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Going back to create a future

Twenty years on an Iraqi returns to help rebuild the education system. Rosie Waterhouse reports

When Ali Hadawi returned to his Iraqi homeland after 20 years in exile in Britain, the journey was emotional for more reasons than one.

Not only would he be seeing the family he left behind aged just 18, he was also to be an ambassador for a UK project to help rebuild the education system in his home country.

Hadawi, now 39, is vice principal of Greenwich Community College in south-east London, one of a group of UK FE colleges which are beginning a unique collaboration with similar vocational education institutions in Iraq.

Next month five colleges will host representatives from five "twinned" colleges in Iraq. At least two other UK colleges will help provide support and advice to the visitors.

The vocational partnerships programme, organised by the Association of Colleges and the British Council, is to help with the regeneration of FE and training in Iraq, following the downfall of the former dictator Saddam Hussein.

The British Council has initially committed pound;50,000 to cover the costs of travel and accommodation and the colleges are contributing time and expertise.

The task will be immense, given the devastated infrastructure and continuing violence, combined with a 20-year history of decline and neglect.

During the Iran-Iraq war, the Iraqi invasion of Kuwait and two subsequent Gulf wars the formerly prosperous and educationally- advanced country has become backward.

As the political and physical reconstruction of Iraq begins, education is a priority. Schools and universities are being rebuilt and the Association of Colleges wants to ensure the FE and the vocational sector is not left behind.

"The reconstruction of Iraq will require people with the right sort of skills," said Rafik Sfar-Gandoura, international director at Derby College, one of the five UK host colleges. "The FE and vocational sector is essential to the skilling and re-skilling of a generation of Iraqis, to enable them to rebuild their country."

Hadawi agrees. He believes that by recruiting many thousands of Iraqis as students to acquire new skills, the new and rebuilt colleges could also help revitalise local economies and tackle the continuing problem of violence and insurrection by disaffected young Iraqis.

"One million soldiers have been released from the Iraqi or Saddam's army," he said. "They released a million young men into the market-place with no skills and no jobs. I expect that is part of the current security situation.

"Now there's a new Iraq and there's no war. So people will need to find jobs. If you don't have the right skills you can't find the right job.

Someone needs to step in and help those people reskill. This will help the local economy, help re-build the infrastructure and help the security and political situation as well."

Next month, the Iraqi visitors will spend three weeks learning about the latest teaching and managerial methods and technological developments in FE and training in Britain. They will be based at five of the colleges chosen to act as host, announced by the AoC - Greenwich Community College, Derby College, City College in Brighton and Hove, Halton College and Huddersfield technical college. Colleagues at Preston and Warwickshire will also provide input by acting as mentors and advisers.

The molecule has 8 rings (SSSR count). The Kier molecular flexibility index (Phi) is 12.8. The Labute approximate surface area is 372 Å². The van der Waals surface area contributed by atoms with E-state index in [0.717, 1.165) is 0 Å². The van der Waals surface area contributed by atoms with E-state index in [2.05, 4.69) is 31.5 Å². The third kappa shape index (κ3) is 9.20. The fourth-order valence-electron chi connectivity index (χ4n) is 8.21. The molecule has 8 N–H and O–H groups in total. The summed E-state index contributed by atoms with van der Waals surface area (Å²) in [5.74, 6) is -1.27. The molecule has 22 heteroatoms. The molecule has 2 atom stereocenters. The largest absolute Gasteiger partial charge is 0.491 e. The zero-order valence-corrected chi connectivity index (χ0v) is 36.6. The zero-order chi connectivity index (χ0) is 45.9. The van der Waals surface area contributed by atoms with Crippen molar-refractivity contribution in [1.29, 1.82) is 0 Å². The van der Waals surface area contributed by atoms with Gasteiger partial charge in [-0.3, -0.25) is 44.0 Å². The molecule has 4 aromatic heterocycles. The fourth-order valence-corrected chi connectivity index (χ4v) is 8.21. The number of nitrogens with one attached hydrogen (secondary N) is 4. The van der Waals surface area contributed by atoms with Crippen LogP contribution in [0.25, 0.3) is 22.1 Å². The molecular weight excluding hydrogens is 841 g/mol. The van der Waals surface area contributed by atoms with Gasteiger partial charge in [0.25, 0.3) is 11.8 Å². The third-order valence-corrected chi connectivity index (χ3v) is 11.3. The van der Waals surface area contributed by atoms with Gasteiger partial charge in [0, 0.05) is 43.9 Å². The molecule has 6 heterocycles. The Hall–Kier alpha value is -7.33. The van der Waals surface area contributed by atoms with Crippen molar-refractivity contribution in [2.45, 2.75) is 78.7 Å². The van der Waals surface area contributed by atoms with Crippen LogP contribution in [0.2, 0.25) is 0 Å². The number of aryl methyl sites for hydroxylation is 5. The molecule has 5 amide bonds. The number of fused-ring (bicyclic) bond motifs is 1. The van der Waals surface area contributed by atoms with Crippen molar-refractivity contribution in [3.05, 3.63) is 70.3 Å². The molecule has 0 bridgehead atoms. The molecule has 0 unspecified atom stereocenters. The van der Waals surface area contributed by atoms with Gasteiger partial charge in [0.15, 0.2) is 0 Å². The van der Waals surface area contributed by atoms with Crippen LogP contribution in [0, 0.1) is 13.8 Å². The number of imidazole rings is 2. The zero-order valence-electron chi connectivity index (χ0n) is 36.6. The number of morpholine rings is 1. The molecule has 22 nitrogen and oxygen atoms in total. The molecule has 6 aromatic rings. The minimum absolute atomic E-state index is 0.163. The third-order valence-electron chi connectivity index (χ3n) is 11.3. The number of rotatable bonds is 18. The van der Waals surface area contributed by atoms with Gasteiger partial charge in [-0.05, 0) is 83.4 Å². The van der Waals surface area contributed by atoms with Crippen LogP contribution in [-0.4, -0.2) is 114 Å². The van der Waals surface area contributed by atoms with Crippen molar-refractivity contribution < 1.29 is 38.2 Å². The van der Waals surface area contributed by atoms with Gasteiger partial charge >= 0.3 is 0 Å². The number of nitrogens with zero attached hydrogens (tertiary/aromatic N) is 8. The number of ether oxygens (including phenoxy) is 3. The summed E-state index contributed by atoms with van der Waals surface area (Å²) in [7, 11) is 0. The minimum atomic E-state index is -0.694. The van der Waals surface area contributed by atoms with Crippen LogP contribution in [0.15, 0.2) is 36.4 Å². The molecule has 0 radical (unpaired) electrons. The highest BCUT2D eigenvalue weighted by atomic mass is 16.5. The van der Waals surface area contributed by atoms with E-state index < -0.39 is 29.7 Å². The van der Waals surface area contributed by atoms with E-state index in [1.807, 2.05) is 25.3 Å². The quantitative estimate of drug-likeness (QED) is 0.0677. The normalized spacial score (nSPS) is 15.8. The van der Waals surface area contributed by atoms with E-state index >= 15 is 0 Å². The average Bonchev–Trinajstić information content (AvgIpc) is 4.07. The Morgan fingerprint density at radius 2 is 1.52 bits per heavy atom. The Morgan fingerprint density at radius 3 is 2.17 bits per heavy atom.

The project's mission statement, drawn up following a meeting at Greenwich community college in February, is "to advise on and support the strategic development of the vocational and educational system in Iraq in order that it can deliver an appropriately trained workforce with skills for the 21st century."

Greenwich became involved because of its culturally diverse student population - 86 languages are spoken as the mother tongue within the college. And 100 of the 170 overseas students - out of 12,000 full and part timers - are from Iraq.

Geoff Pine, the principal, said: "There's an emotional commitment to assist a country which has clearly undergone a temporary blip in its development.

It's about doing these small things that as an organisation you might be able to make things better."

Foreign Office advice is not to travel to Iraq but the AoC hopes traffic between the two countries will eventually be two-way. In the meantime, more Iraqi colleges will be twinned with UK partners and longer-term developments will be planned at an international symposium on FE in Iraq in December, possibly in Jordan.

When his colleagues and compatriots arrive in Britain next month it will be just six months since Hadawi returned to his home town of Babylon last December. He left in 1984 to study electronics and computer engineering at Birmingham university, and felt he could not return as he feared he would either be drafted into the Iraqi army or treated as a spy during the Iran-Iraq war. "The reunion with my family was a very emotional experience," said Hadawi, who is now married with two children.

"My family were overjoyed, full of love and affection, and I was overwhelmed." On his trip, Hadawi travelled around Iraq meeting colleagues in education, politicians and ordinary people and despite the escalating violence he remains optimistic.

"Most Iraqis you talk to, from whichever part of the political spectrum, do think things are better," he said. "Everyone sees the future as bright. I'm hopeful we could make an impact and make things work for Iraqis this time.

"I feel very empowered that I am able to make a contribution; very excited that I'm able to contribute a little bit to the big picture with this project to regenerate education in Iraq. Most people want to be part of this new beginning."

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